Food Rx: Instant Pot Sweetpotato Carrot Ginger Soup
This Instant Pot Sweetpotato Carrot Ginger Soup is ready in about 30 minutes, loaded with vitamins and nutrients and was developed by Julie Harrington-Lopez, RD and chef. You and your family will enjoy it as much as we do! This recipe and post was generously sponsored by North Carolina SweetPotato Commission. With over 60 years of growing experience North Carolina SweetPotato Commission is dedicated to increase sweetpotato consumption through education, promotional activities, research and honorable horticultural practices among its producers.
Were you gifted an Instant Pot and overwhelmed with what to start cooking with it first? Or do you have one and it’s just collecting dust on your countertop? Take advantage of their many functions. It can handle the tasks of a slow cooker, electric pressure cooker, rice cooker, steamer, yogurt maker, sauté/browning pan, and a warming pot. Plus, now many Instant Pots have additional attachments for even more features! Think of all those appliances taking up space in your kitchen that can be replaced by one.
7 Things you need to know about your Instant Pot
While your trusty slow cooker is great for soups and stews, I love using the Instant Pot because you can build more flavors with the sauté function directly in the Instant Pot before it is pressure cooked. With cold and flu season upon us, cooking up immune-boosting and comforting recipes like this Sweetpotato Carrot Ginger Soup Is going to support your health through these winter months.
Let’s talk about the star of this recipe – sweetpotatoes!
I’m sure you’ve realized if you regularly cook with sweetpotatoes, that they have a unique combination of mild sweetness, soft creaminess, and robust heartiness. Sweetpotatoes can be baked, boiled, broiled, grilled, fried, steamed, sauteed, and pureed. They work well with both sweet and savory dishes.
Get inspired with these sweetpotato recipes
When eaten with the skin on, one medium sweetpotato contains over 100% of the recommended daily amount of vitamin A, which plays a role in vision, bone development and immune function. For maximum absorption of vitamin A, be sure to pair your sweetpotato with foods that contain some fat – such as olive oil or avocado.
Additionally, sweetpotatoes are a good source of fiber.
This can contribute to feelings of satiety, or feeling “full” and can aid in digestion, by helping to help keep you regular. Diets rich in foods containing fiber, such as some vegetables and fruits, may reduce the risk of heart disease, and some types of cancer (a disease associated with many factors). A medium sweetpotato baked in its skin has 4 grams of fiber, more than a packet of instant oatmeal.
Did you know there are hundreds of different sweetpotatoes, ranging from white and mild to deep red and super sweet. There are even purple sweetpotatoes! Many of the more unusual varieties are grown in small quantities—and sometimes you can find them at farmers market. The most common varieties that you will see in the grocery store are Covington, O’Henry, and Japanese sweetpotatoes.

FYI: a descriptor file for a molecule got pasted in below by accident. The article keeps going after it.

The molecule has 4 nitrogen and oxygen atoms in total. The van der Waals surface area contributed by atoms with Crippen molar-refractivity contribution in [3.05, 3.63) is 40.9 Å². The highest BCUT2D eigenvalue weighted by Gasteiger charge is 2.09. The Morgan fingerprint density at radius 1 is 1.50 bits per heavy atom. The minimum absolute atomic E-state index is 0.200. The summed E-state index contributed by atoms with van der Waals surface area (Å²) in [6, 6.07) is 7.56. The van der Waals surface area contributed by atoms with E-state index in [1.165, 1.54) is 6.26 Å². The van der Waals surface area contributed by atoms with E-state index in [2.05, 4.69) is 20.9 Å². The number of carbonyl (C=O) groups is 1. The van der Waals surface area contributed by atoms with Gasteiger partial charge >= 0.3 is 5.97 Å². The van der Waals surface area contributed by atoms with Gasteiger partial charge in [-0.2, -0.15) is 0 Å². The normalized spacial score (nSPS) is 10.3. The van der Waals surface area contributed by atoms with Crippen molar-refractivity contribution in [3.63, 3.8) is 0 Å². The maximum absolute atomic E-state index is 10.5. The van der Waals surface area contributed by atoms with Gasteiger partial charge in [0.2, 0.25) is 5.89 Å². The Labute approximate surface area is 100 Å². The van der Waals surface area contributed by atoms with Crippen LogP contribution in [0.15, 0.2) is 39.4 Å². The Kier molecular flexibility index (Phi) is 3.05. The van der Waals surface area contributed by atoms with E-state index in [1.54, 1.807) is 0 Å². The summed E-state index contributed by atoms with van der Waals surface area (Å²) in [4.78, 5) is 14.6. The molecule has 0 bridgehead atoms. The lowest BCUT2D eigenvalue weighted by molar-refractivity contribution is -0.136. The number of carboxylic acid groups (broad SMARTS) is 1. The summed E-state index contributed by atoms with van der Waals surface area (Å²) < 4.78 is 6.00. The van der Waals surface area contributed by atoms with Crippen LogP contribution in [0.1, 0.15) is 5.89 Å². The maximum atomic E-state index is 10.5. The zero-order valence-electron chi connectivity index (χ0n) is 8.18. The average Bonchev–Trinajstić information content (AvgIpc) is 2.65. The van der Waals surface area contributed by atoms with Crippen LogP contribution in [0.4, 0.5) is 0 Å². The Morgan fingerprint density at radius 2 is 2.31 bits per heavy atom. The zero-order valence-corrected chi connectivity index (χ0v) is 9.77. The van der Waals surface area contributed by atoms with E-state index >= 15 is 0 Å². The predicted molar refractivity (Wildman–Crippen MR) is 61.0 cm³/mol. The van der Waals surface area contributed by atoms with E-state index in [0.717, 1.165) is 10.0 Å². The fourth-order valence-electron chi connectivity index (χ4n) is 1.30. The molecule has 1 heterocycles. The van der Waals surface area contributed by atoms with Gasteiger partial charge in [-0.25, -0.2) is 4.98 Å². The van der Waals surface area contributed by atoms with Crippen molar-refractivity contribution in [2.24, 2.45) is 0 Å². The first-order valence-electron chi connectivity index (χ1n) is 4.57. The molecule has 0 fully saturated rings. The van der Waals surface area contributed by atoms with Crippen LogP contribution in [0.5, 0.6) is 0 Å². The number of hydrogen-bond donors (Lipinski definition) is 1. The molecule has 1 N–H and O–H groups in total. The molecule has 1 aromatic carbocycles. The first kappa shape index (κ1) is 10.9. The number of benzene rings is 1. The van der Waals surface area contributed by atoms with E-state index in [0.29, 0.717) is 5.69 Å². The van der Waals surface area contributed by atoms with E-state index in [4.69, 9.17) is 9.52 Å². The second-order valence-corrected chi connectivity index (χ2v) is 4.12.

A favorite for mashing or roasting, the Covington Sweetpotato has rose colored skin and super sweet orange flesh. Eat it whole with your favorite toppings or cut into wedges and bake as a side dish.
The O’Henry Sweetpotato has a pale copper skin, almost like a potato, but don’t be fooled. This tater’s white flesh is sweet, creamy and ideal for soups and stews.
Japanese sweetpotatoes have red skin and dry, white flesh. Roast these up with a few of your favorite root veggies for a colorful side dish.
What to learn more? North Carolina SweetPotato Commission can help you conquer the kitchen and learn the easy tricks of cooking sweetpotatoes. Cash in on their heavenly sweetness by checking out our list of ways to incorporate sweetpotatoes into your cooking all the way from A to Z.
Now, let’s get to that yummy soup, shall we?!
Instant Pot Sweetpotato Carrot Ginger Soup
- 2 tablespoons olive oil
- 1 large yellow onion diced
- 4 cloves garlic minced
- 2 tablespoons fresh ginger minced
- 4 cups low-sodium vegetable broth plus more if needed
- 1 cup full fat canned coconut milk or heavy cream
- 4 cups sweetpotatoes diced
- 2 cups carrots peeled and chopped
- 1/2 teaspoon salt
- 1/3 teaspoon ground cinnamon
- 1/4 teaspoon cayenne pepper optional
- 1/8 teaspoon ground cloves
- Pinch ground black pepper
- Drizzle of coconut milk
- Chopped fresh cilantro
- Select SAUTE function on HIGH and wait for it to read HOT. Add oil and once shimmering, cook the onion for 2 minutes.
- Add garlic, and ginger and cook for another 30 seconds.
- Add the broth, coconut milk, sweetpotatoes, carrots, salt, cinnamon, cayenne pepper (if using), and black pepper. Stir to combine.
- Close and lock the lid, point the valve to Sealed, then, manually set the timer to pressure cook for 10 minutes on high pressure.
- Once done, do a 15-minute natural pressure release, then, open the lid carefully.
- Puree the soup using an immersion blender or a high-powered blender. If the soup is too thick add more warm broth. Note: If using a traditional blender, allow the soup to slightly cool before blending and blend small batches at a time.
- Garnish with a drizzle of coconut milk, cilantro, and pepitas.
Nope! Keep them on for extra fiber. If your blender is powerful enough it will blend right up. If you prefer to peel then, you can do that too! What is natural release?
It’s when you allow the pressure to go down on its own (not opening the pressure valve). As the temperature inside the Instant Pot decreases, the pressure decreases slowly. Then release the pressure valve to release the remaining pressure.